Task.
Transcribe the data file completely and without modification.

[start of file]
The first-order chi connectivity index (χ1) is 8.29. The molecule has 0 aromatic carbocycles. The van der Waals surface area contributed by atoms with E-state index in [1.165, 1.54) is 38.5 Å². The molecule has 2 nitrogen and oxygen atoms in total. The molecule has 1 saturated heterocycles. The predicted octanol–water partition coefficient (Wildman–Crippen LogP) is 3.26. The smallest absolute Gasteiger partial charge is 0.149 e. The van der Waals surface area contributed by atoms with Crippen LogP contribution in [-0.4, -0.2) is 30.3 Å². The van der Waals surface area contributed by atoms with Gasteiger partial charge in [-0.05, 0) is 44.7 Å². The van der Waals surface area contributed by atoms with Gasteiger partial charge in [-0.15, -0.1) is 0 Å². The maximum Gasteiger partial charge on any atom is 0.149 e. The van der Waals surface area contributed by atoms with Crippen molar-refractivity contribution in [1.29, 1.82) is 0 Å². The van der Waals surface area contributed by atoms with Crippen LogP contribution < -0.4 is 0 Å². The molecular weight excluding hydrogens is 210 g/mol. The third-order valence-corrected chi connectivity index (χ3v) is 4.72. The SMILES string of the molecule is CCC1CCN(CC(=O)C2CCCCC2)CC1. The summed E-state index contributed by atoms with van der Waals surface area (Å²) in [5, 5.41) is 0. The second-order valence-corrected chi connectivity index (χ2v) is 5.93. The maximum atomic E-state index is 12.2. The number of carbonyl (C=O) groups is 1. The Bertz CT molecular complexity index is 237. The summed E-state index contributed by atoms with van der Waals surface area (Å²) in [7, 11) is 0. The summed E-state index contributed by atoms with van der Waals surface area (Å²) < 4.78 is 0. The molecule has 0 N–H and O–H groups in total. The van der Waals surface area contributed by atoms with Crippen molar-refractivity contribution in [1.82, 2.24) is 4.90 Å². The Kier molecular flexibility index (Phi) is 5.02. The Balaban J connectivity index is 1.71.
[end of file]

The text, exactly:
The first-order chi connectivity index (χ1) is 8.29. The molecule has 0 aromatic carbocycles. The van der Waals surface area contributed by atoms with E-state index in [1.165, 1.54) is 38.5 Å². The molecule has 2 nitrogen and oxygen atoms in total. The molecule has 1 saturated heterocycles. The predicted octanol–water partition coefficient (Wildman–Crippen LogP) is 3.26. The smallest absolute Gasteiger partial charge is 0.149 e. The van der Waals surface area contributed by atoms with Crippen LogP contribution in [-0.4, -0.2) is 30.3 Å². The van der Waals surface area contributed by atoms with Gasteiger partial charge in [-0.05, 0) is 44.7 Å². The van der Waals surface area contributed by atoms with Gasteiger partial charge in [-0.15, -0.1) is 0 Å². The maximum Gasteiger partial charge on any atom is 0.149 e. The van der Waals surface area contributed by atoms with Crippen molar-refractivity contribution in [1.29, 1.82) is 0 Å². The van der Waals surface area contributed by atoms with Crippen LogP contribution < -0.4 is 0 Å². The molecular weight excluding hydrogens is 210 g/mol. The third-order valence-corrected chi connectivity index (χ3v) is 4.72. The SMILES string of the molecule is CCC1CCN(CC(=O)C2CCCCC2)CC1. The summed E-state index contributed by atoms with van der Waals surface area (Å²) in [5, 5.41) is 0. The second-order valence-corrected chi connectivity index (χ2v) is 5.93. The maximum atomic E-state index is 12.2. The number of carbonyl (C=O) groups is 1. The Bertz CT molecular complexity index is 237. The summed E-state index contributed by atoms with van der Waals surface area (Å²) in [7, 11) is 0. The summed E-state index contributed by atoms with van der Waals surface area (Å²) < 4.78 is 0. The molecule has 0 N–H and O–H groups in total. The van der Waals surface area contributed by atoms with Crippen molar-refractivity contribution in [1.82, 2.24) is 4.90 Å². The Kier molecular flexibility index (Phi) is 5.02. The Balaban J connectivity index is 1.71.